The New York Times. The Wall Street Journal. Forbes. Across every industry the hot topic for the future of business seems to be remote work.
What was once considered a perk for Silicon Valley tech companies is quickly becoming a mainstream employee benefit. And with more people being allowed the opportunity to work from home, it’s also quickly becoming a perk that many jobseekers won’t agree to work without.
How many people work remotely globally?
According to studies from IWG, 70% of global professionals work remotely at least once a week, with 53% working remotely more than once a week.
The current state of remote work is different depending on who you ask. Companies often offer different WFH options to their employees resulting in everything from teams with a single remote worker to entire remote teams.
Remote work statistics
In an effort to show the impact remote work has had on the way we do work, we’ve put together a list of some of our favorite remote work statistics. These stats cover everything from how employees feel about remote work to how your company can benefit from a remote work policy.
Remote work demographics
We’ve talked about how many people in the US work remotely, but what about globally? Who are these digital nomads and what motivates them to work away from the office?
68% of millennials say they expect the option to work remotely to be included in a compensation package when considering a new opportunity. (WBUR, 2018)
41% of global businesses surveyed say they already offer some degree of remote working, while 60% provide flextime opportunities. (Flexjobs, 2020
Studies predict that 73% of all teams will have remote workers by 2028. (Upwork, 2020)
73% of employees say they would willing take a 20% cut in pay if it meant they could work remotely full-time. (Virtual Vocations, 2019)
64% of recruiters say being able to pitch a work from home policy helps them recruit top talent. (IWG, 2018)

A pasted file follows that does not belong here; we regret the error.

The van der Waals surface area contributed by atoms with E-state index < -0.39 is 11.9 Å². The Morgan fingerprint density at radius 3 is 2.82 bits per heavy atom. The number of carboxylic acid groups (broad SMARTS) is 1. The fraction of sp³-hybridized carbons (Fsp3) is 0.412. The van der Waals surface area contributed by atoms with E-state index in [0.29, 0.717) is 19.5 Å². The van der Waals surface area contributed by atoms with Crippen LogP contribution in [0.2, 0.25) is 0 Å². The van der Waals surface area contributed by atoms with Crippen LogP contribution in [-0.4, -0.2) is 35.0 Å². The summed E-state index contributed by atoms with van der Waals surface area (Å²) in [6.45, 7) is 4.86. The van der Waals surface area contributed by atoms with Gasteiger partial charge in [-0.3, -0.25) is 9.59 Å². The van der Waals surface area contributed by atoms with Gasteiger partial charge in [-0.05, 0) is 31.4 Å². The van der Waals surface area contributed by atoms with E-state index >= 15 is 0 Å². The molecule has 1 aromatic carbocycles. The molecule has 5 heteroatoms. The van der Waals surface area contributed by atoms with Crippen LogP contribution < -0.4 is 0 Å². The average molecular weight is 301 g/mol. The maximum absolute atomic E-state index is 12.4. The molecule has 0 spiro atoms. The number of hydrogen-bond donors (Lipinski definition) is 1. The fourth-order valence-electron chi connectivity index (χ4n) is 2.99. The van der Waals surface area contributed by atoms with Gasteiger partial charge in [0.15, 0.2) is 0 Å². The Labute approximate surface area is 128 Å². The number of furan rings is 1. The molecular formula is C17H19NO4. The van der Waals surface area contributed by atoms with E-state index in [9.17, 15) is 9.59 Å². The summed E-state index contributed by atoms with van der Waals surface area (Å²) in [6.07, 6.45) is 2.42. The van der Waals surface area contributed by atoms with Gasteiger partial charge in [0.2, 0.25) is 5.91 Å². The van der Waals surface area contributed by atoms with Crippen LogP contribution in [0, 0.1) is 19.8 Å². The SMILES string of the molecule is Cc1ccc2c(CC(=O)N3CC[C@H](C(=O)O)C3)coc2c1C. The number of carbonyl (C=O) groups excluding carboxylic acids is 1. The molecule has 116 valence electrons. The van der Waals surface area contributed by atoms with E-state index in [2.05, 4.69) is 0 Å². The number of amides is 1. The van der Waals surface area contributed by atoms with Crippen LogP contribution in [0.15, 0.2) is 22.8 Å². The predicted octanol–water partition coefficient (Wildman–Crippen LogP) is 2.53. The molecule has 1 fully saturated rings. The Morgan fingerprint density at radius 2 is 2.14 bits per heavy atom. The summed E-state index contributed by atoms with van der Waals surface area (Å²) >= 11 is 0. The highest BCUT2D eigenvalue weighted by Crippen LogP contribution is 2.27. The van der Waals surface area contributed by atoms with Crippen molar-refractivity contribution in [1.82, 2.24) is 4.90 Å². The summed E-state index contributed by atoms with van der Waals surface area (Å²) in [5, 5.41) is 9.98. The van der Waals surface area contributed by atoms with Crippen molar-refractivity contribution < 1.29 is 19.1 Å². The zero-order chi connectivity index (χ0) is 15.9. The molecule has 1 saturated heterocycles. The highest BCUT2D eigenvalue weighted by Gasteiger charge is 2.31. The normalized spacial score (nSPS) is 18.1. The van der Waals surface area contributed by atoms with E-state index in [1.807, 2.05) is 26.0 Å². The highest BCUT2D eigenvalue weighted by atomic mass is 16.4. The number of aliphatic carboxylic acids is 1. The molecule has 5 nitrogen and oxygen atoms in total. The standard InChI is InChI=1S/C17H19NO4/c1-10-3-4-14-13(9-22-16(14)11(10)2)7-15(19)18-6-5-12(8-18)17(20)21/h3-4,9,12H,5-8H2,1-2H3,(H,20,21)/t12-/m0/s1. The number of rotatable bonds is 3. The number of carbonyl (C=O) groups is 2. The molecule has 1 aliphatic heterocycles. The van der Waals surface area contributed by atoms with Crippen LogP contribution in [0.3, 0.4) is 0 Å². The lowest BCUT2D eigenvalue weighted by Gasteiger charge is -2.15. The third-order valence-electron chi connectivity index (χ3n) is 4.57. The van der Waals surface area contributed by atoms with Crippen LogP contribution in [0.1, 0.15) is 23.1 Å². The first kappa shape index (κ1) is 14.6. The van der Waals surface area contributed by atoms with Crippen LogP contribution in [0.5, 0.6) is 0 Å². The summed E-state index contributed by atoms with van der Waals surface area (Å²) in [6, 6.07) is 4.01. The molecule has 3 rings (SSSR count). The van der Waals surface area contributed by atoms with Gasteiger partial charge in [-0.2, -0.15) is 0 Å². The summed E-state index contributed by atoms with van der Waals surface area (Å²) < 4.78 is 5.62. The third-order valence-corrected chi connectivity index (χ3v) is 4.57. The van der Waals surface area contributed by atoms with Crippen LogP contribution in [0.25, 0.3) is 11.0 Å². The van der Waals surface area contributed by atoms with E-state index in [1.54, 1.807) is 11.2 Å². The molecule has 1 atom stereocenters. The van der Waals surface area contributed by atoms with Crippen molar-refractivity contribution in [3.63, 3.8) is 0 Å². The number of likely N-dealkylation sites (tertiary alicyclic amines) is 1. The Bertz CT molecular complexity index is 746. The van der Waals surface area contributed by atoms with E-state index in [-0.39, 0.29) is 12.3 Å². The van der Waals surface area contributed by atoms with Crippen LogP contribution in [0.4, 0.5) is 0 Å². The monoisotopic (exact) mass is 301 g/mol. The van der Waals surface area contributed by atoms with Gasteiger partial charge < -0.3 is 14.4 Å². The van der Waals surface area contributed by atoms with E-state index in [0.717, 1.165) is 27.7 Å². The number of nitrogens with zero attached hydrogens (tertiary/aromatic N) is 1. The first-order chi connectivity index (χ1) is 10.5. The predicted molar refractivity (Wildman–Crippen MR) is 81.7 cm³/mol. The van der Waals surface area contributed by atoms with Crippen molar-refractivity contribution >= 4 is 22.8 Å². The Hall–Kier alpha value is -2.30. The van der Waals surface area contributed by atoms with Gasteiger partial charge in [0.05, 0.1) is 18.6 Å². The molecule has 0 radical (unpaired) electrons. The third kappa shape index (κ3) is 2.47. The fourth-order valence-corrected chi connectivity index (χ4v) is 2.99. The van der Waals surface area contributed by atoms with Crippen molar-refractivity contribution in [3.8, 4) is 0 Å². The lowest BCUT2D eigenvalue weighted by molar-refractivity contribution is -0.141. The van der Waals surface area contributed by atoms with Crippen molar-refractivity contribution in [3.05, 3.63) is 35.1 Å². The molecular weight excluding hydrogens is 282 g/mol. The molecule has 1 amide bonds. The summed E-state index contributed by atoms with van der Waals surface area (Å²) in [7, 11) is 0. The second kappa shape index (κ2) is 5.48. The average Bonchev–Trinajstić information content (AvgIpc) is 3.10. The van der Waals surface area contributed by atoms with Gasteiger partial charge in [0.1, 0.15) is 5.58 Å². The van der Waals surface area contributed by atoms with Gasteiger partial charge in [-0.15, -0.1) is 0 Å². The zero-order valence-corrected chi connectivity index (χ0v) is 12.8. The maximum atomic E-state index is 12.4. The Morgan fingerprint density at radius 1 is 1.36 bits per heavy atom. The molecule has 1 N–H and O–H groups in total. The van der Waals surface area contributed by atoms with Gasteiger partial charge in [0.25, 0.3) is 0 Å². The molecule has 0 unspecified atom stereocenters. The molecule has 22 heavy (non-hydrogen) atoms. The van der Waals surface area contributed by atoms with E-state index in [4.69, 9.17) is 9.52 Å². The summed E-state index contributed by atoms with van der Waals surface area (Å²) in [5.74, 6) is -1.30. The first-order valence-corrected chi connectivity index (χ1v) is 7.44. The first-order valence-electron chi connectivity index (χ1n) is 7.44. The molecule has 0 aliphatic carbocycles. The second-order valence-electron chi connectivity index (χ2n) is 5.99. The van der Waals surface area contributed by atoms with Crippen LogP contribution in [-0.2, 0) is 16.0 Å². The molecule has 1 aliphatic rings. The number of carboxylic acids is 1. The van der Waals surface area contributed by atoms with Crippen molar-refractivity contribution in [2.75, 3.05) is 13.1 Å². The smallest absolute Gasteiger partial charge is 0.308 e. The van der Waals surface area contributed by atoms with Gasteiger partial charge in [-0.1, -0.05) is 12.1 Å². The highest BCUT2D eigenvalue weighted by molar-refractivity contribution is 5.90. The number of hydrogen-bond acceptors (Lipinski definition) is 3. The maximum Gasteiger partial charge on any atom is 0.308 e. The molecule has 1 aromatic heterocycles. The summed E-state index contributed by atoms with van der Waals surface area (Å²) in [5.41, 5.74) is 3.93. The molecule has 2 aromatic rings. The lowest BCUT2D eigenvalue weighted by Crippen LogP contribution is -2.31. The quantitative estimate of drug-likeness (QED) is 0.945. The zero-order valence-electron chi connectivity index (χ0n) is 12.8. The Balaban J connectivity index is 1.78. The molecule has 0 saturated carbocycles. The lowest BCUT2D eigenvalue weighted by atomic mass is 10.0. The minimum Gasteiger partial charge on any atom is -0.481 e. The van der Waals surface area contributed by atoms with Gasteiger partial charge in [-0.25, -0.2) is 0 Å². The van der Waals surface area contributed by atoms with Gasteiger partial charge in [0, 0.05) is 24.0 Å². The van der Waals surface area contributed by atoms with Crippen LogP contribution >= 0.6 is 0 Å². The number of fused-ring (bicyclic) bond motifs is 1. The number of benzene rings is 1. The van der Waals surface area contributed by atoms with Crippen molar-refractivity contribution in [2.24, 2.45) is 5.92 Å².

Remote work challenges
It’s not all sunshine and roses. As with any company policy, there are a few downsides to full-time remote work. These stats show the most common pitfalls of a remote work policy.
Remote workers are spending 2x more time in online meetings. The average time of MS Teams and Zoom usage increased by 1100% and 600% respectively. (TimeCamp, 2021)
Remote workers are 16% less likely to agree that their manager involves them in setting goals at work. (Gallup, 2019)
22% of managers who supervise remote employees say they have trouble getting their teams to collaborate with each other. (SoapBoxHQ, 2019)
Remote workers are 35% less likely to agree that their coworkers provide them with meaningful feedback. (Gallup, 2019)
The three biggest problems facing remote employees are unplugging after work (22%), experiencing loneliness (19%), and communication issues (17%). (Buffer, 2019)
Only 23% of remote employees say their employer covers the cost of a monthly coworking space. (Buffer, 2019)
Read this: Do you recognize some of these remote work challenges? Discover the best ways to conquer common remote work challenges.
Is it worth it? Let me work it
You don’t have to be an enterprise-level company to have a remote work policy. What you need is trust in your employees, open communication, and a willingness to try! Anyone can allow their employees to work remotely and there’s a good chance they’ll thank you for it.
Interested in learning more about remote work and building a distributed team? Check out other resources like this one in our WFH Hub.
Lauren Pope is a Content Marketing Manager at Oracle and a former content marketer at G2. You can find her work featured on CNBC, Yahoo! Finance, the G2 Learning Hub, and other sites. In her free time, Lauren enjoys watching true crime shows and singing karaoke. (she/her/hers)